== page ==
The Antechinus family of rodents has one of the most peculiar sex lives in the animal kingdom, and just recently another species was discovered. These small dasyurid marsupial are carnivores who live in Australia and New Guinea. The most extraordinary aspect of the Antechinus family is their sexual cycle. Most males live only long enough to breed, being born in November and reaching sexual maturity around August of the following year. By the time the males are old enough, they cease to function except for the sole purpose of finding a mate. The shrews stop eating and sleeping and begin to shut down bodily functions deemed ‘unnecessary’ so as to save energy for finding a mate and passing on genetic material. This ‘sacrifice’ of bodily functions goes so far as to shut down the immune system and strips the body of vital proteins. As a result of these sacrifices, the males do not long outlive their first sexual experience, which can last about 12 hours. The females live slightly longer, lasting the entire mating season and storing all of the semen within their bodies until ovulation at the end of the season, producing liters with children from various fathers. Although some females manage to survive up to 3 seasons, most die after their first litter.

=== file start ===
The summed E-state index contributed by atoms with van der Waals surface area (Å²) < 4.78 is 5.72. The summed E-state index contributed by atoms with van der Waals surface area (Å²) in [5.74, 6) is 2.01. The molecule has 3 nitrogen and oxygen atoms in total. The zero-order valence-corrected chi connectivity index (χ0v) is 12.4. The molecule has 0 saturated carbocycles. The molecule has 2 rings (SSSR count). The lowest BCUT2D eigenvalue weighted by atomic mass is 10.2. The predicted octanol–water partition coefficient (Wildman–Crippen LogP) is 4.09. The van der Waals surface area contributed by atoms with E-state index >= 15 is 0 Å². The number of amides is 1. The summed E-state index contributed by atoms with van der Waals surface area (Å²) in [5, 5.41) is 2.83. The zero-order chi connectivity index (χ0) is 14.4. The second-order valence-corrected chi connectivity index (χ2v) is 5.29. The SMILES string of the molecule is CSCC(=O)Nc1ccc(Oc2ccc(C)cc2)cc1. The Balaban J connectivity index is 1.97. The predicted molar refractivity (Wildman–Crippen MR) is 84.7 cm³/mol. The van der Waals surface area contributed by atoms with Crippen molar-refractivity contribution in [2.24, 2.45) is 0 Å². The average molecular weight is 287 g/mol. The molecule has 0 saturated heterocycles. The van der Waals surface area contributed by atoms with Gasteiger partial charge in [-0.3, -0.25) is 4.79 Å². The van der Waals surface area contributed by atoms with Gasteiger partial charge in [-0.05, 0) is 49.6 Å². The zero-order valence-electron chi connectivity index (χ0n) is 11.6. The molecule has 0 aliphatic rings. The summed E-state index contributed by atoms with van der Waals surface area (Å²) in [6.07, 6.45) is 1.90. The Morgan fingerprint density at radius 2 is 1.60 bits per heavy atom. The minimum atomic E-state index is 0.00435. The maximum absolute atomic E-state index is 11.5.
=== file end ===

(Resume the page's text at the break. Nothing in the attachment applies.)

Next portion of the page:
The new species, the black-tailed antechinus, was previously thought to be part of the dusky antechinuses species which is significant in that males are larger and commonly live for multiple mating seasons. It is unknown at this point whether the black-tailed antechinus shares that advantage or if the males simply die after their first season like most of the members of their genus. Other than their peculiar mating habits, the fact that a previously unknown species was discovered in Australia is remarkable, because new mammal species are extremely rare. However finds such as this of new species demonstrate how many new and interesting species of mammals and other organisms may still be out there.